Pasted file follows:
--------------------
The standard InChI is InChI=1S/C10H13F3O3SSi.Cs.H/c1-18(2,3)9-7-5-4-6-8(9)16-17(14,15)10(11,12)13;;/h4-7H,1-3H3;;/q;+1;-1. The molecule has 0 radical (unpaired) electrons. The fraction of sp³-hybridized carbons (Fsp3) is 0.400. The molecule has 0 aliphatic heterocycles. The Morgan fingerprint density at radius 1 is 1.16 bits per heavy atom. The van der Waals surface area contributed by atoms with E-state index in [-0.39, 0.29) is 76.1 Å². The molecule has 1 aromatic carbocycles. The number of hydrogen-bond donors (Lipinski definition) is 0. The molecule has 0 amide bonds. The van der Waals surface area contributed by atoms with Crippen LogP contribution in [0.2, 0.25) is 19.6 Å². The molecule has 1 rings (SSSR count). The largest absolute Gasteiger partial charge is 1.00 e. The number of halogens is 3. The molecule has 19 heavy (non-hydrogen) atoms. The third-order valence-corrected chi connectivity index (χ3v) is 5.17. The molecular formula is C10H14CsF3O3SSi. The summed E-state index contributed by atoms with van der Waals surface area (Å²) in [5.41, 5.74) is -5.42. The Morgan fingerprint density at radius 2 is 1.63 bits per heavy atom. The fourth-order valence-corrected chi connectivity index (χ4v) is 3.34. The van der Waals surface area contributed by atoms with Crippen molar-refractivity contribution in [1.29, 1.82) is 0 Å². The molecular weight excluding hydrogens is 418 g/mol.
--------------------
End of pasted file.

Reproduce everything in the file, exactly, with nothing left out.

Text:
The standard InChI is InChI=1S/C10H13F3O3SSi.Cs.H/c1-18(2,3)9-7-5-4-6-8(9)16-17(14,15)10(11,12)13;;/h4-7H,1-3H3;;/q;+1;-1. The molecule has 0 radical (unpaired) electrons. The fraction of sp³-hybridized carbons (Fsp3) is 0.400. The molecule has 0 aliphatic heterocycles. The Morgan fingerprint density at radius 1 is 1.16 bits per heavy atom. The van der Waals surface area contributed by atoms with E-state index in [-0.39, 0.29) is 76.1 Å². The molecule has 1 aromatic carbocycles. The number of hydrogen-bond donors (Lipinski definition) is 0. The molecule has 0 amide bonds. The van der Waals surface area contributed by atoms with Crippen LogP contribution in [0.2, 0.25) is 19.6 Å². The molecule has 1 rings (SSSR count). The largest absolute Gasteiger partial charge is 1.00 e. The number of halogens is 3. The molecule has 19 heavy (non-hydrogen) atoms. The third-order valence-corrected chi connectivity index (χ3v) is 5.17. The molecular formula is C10H14CsF3O3SSi. The summed E-state index contributed by atoms with van der Waals surface area (Å²) in [5.41, 5.74) is -5.42. The Morgan fingerprint density at radius 2 is 1.63 bits per heavy atom. The fourth-order valence-corrected chi connectivity index (χ4v) is 3.34. The van der Waals surface area contributed by atoms with Crippen molar-refractivity contribution in [1.29, 1.82) is 0 Å². The molecular weight excluding hydrogens is 418 g/mol.